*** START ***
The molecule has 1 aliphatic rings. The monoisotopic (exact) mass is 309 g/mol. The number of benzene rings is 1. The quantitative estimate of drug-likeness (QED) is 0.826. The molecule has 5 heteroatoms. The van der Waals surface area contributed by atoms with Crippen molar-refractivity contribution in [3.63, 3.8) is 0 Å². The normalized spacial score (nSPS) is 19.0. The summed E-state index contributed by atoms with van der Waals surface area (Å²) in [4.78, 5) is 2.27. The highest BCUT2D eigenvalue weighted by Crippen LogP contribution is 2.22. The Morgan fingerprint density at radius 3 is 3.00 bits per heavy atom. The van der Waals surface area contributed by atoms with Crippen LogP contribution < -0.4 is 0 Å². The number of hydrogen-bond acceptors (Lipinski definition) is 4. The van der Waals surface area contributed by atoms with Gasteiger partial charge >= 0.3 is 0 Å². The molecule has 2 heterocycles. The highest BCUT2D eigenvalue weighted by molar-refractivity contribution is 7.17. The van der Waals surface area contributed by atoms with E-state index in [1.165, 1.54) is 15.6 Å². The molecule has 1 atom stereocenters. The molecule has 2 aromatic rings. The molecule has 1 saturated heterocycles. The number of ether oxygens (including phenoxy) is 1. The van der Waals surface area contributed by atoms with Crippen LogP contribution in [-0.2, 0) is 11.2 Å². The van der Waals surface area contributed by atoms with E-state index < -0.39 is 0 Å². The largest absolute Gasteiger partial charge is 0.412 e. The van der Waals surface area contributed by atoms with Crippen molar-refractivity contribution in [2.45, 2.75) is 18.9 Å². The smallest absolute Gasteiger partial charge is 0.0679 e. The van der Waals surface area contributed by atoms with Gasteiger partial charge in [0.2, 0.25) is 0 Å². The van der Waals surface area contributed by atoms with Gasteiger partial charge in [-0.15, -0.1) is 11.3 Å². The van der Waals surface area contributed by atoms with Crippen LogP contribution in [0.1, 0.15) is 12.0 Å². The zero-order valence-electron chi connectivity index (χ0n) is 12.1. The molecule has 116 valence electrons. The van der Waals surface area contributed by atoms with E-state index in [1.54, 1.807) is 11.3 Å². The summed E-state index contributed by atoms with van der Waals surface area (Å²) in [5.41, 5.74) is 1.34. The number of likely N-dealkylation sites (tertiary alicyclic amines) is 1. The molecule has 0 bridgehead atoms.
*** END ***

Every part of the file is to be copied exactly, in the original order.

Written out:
The molecule has 1 aliphatic rings. The monoisotopic (exact) mass is 309 g/mol. The number of benzene rings is 1. The quantitative estimate of drug-likeness (QED) is 0.826. The molecule has 5 heteroatoms. The van der Waals surface area contributed by atoms with Crippen molar-refractivity contribution in [3.63, 3.8) is 0 Å². The normalized spacial score (nSPS) is 19.0. The summed E-state index contributed by atoms with van der Waals surface area (Å²) in [4.78, 5) is 2.27. The highest BCUT2D eigenvalue weighted by Crippen LogP contribution is 2.22. The Morgan fingerprint density at radius 3 is 3.00 bits per heavy atom. The van der Waals surface area contributed by atoms with Crippen LogP contribution < -0.4 is 0 Å². The number of hydrogen-bond acceptors (Lipinski definition) is 4. The van der Waals surface area contributed by atoms with Gasteiger partial charge >= 0.3 is 0 Å². The molecule has 2 heterocycles. The highest BCUT2D eigenvalue weighted by molar-refractivity contribution is 7.17. The van der Waals surface area contributed by atoms with E-state index in [1.165, 1.54) is 15.6 Å². The molecule has 1 atom stereocenters. The molecule has 2 aromatic rings. The molecule has 1 saturated heterocycles. The number of ether oxygens (including phenoxy) is 1. The van der Waals surface area contributed by atoms with Crippen LogP contribution in [-0.2, 0) is 11.2 Å². The van der Waals surface area contributed by atoms with E-state index < -0.39 is 0 Å². The largest absolute Gasteiger partial charge is 0.412 e. The van der Waals surface area contributed by atoms with Crippen molar-refractivity contribution in [2.45, 2.75) is 18.9 Å². The smallest absolute Gasteiger partial charge is 0.0679 e. The van der Waals surface area contributed by atoms with Gasteiger partial charge in [0.2, 0.25) is 0 Å². The van der Waals surface area contributed by atoms with Gasteiger partial charge in [-0.15, -0.1) is 11.3 Å². The van der Waals surface area contributed by atoms with Crippen LogP contribution in [0.1, 0.15) is 12.0 Å². The zero-order valence-electron chi connectivity index (χ0n) is 12.1. The molecule has 116 valence electrons. The van der Waals surface area contributed by atoms with E-state index in [1.54, 1.807) is 11.3 Å². The summed E-state index contributed by atoms with van der Waals surface area (Å²) in [5.41, 5.74) is 1.34. The number of likely N-dealkylation sites (tertiary alicyclic amines) is 1. The molecule has 0 bridgehead atoms.